Press: (After murmurs by other press) What were you thinking"¦ when you moved your lips?
Pierre Trudeau: What is the nature of your thoughts, gentlemen, when you say "fuddle duddle" or something like that? God, you guys"¦! [walks away]

Needless to say, the press had a blast with this. When his wife became pregnant with their first child, a popular radio station declared, "Margaret Trudeau has been fuddle-duddled!"

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History
A Founder of Earth Day Looks Back on How It Began
Vivien Killilea/Getty Images for Caruso Affiliated
Vivien Killilea/Getty Images for Caruso Affiliated

On the very first Earth Day in 1970, Denis Hayes stood on a stage in Central Park, stunned by the number of people who'd come to honor the planet. Now in his 70s, Hayes remembers it was like looking at the ocean—“you couldn’t see where the sea of people ended.” Crowd estimates reached more than a million people.

For Hayes, who is now board chair of the international Earth Day Network, it was the culmination of a year’s worth of work. As an urban ecology graduate student at Harvard University, he’d volunteered to help organize a small initiative by Wisconsin senator Gaylord Nelson. Nelson was horrified by the 1969 oil spill in Santa Barbara, California, and wanted to raise awareness about environmental issues by holding teaching events similar to those being held by civil rights and anti-war activists.

Senator Nelson saw a growing disconnect between the concept of progress and the idea of American well-being, Hayes tells Mental Floss. “There was a sense that America was prosperous and getting better, but at the same time, the air in the country was similar to the air today in China, Mexico City, or New Delhi," Hayes says. "Rivers were catching on fire. Lakes were unswimmable.”

Nelson's plan for these environmental teach-ins was for speakers to educate college students about environmental issues. But he had no one to organize them. So Hayes, Nelson’s sole volunteer, took control on a national level, organizing teach-ins at Harvard first and then across the U.S. Initially, the response was tepid at best. “Rather rapidly it became clear that this wasn’t a hot issue at colleges and universities in 1969,” Hayes says. “We had a war raging, and civil rights were getting very emotional after the Nixon election.”

Still, both Hayes and Nelson noticed an influx of mail to the senator's office from women with young families worried about the environment. So instead of focusing on colleges, the two decided to take a different tactic, creating events with community-based organizations across the country, Hayes says. They also decided that rather than a series of teach-ins, they'd hold a single, nationwide teach-in on the same day. They called it Earth Day, and set a date: April 22.

Hayes now had a team of young adults working for the cause, and he himself had dropped out of school to tackle it full time. Long before social media, the project began to spread virally. “It just resonated,” he says. Women and smaller environmental-advocacy groups really hooked onto the idea, and word spread by mouth and by information passing between members of the groups.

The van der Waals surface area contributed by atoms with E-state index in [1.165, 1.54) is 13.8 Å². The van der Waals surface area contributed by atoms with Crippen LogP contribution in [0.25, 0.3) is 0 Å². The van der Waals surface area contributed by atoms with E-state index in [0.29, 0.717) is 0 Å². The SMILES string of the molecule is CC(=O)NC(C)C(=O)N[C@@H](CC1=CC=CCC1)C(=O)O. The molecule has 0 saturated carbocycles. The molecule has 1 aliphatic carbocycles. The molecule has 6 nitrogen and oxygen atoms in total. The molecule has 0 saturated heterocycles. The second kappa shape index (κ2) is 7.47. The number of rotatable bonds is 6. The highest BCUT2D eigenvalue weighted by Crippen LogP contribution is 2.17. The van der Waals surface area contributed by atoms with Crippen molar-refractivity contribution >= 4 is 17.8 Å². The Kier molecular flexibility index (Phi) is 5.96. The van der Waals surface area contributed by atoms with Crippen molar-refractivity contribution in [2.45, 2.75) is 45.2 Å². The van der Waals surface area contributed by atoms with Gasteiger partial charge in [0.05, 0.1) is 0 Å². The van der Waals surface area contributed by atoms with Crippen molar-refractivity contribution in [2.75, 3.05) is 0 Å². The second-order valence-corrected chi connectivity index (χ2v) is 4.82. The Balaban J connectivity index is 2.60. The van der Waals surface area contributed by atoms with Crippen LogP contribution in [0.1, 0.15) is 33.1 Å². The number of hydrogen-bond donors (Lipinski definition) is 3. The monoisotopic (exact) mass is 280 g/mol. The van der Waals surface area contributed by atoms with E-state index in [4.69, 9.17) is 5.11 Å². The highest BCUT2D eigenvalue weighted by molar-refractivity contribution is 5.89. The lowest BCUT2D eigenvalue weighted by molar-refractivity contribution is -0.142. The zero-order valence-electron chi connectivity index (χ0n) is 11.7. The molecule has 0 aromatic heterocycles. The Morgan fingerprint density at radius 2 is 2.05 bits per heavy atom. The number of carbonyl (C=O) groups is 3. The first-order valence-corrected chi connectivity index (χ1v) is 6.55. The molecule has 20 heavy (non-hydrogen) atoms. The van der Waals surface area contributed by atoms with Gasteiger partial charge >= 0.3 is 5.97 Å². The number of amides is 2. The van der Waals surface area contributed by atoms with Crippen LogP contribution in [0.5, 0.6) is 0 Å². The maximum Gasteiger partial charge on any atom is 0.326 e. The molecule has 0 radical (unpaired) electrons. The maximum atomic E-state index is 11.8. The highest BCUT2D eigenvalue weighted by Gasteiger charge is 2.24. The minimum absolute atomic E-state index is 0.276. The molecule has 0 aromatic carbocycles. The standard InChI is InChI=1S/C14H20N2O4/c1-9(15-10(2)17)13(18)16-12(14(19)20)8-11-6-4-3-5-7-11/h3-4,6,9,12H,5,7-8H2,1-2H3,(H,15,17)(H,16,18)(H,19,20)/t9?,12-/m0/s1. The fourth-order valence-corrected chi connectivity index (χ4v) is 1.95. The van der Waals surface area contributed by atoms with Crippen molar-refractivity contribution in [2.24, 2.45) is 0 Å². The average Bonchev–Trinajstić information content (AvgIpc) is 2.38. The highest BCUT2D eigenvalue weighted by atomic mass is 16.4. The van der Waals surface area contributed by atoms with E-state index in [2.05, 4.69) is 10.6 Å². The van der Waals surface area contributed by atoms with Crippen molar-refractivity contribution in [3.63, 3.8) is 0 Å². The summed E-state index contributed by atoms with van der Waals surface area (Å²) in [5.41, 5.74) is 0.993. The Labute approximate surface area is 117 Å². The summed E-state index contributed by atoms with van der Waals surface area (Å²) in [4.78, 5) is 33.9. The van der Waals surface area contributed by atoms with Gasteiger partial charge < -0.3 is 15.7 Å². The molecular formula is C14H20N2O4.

Courtesy of Denis Hayes

With the cooperation and participation of grassroots groups and volunteers across the country, and a few lawmakers who supported the initiative, Hayes’ efforts culminated in the event on April 22, 1970.

Hayes started the day in Washington, D.C., where he and the staff were based. There was a rally and protest on the National Mall, though by that point Hayes had flown to New York, where Mayor John Lindsay provided a stage in Central Park. Parts of Fifth Avenue were shut down for the events, which included Earth-oriented celebrations, protests, and speeches by celebrities. Some of those attending the event even attacked nearby cars for causing pollution. After the rally, Hayes flew to Chicago for a smaller event.

“We had a sense that it was going to be big, but when the day actually dawned, the crowds were so much bigger than anyone had experienced before,” Hayes said. The event drew grassroots activists working on a variety of issues—Agent Orange, lead paint in poor urban neighborhoods, saving the whales—and fostered a sense of unity among them.

“There were people worrying about these [environmental] issues before Earth Day, but they didn’t think they had anything in common with one another," Hayes says. "We took all those individual strands and wove them together into the fabric of modern environmentalism.”

Hayes and his team spent the summer getting tear-gassed at protests against the American invasion of Cambodia, which President Nixon authorized just six days after Earth Day. But by fall, the team refocused on environmental issues—and elections. They targeted a “dirty dozen” members of Congress up for re-election who had terrible environmental records, and campaigned for candidates who championed environmental causes to run against them. They defeated seven out of 12.

“It was a very poorly funded but high-energy campaign,” Hayes says. “That sent the message to Congress that it wasn’t just a bunch of people out frolicking in the sunshine planting daisies and picking up litter. This actually had political chops.”

The early '70s became a golden age for environmental issues; momentum from the Earth Day movement spawned the creation of the Clean Air Act, the Clean Water Act, the Safe Drinking Water Act, the Endangered Species Act, the Marine Mammal Protection Act, the Environmental Education Act (which was initially passed in 1970 and revived in 1990), and the Environmental Protection Agency.

“We completely changed the framework within which America does business, more than any other period in history with the possible exception of the New Deal,” Hayes says. “But our little revolution was brought entirely from the grassroots up.”

In 1990, Hayes was at it again. He organized the first international Earth Day, with about 200 million participants across more than 140 countries. Since then it’s become a global phenomenon.

Despite its popularity, though, we still have a long way to go, even if the improvements Hayes fought for have made these issues feel more remote. Hayes noted that everything they were fighting in the '70s was something tangible—something you could see, taste, smell, or touch. Climate change can seem much less real—and harder to combat—to the average person who isn’t yet faced with its effects.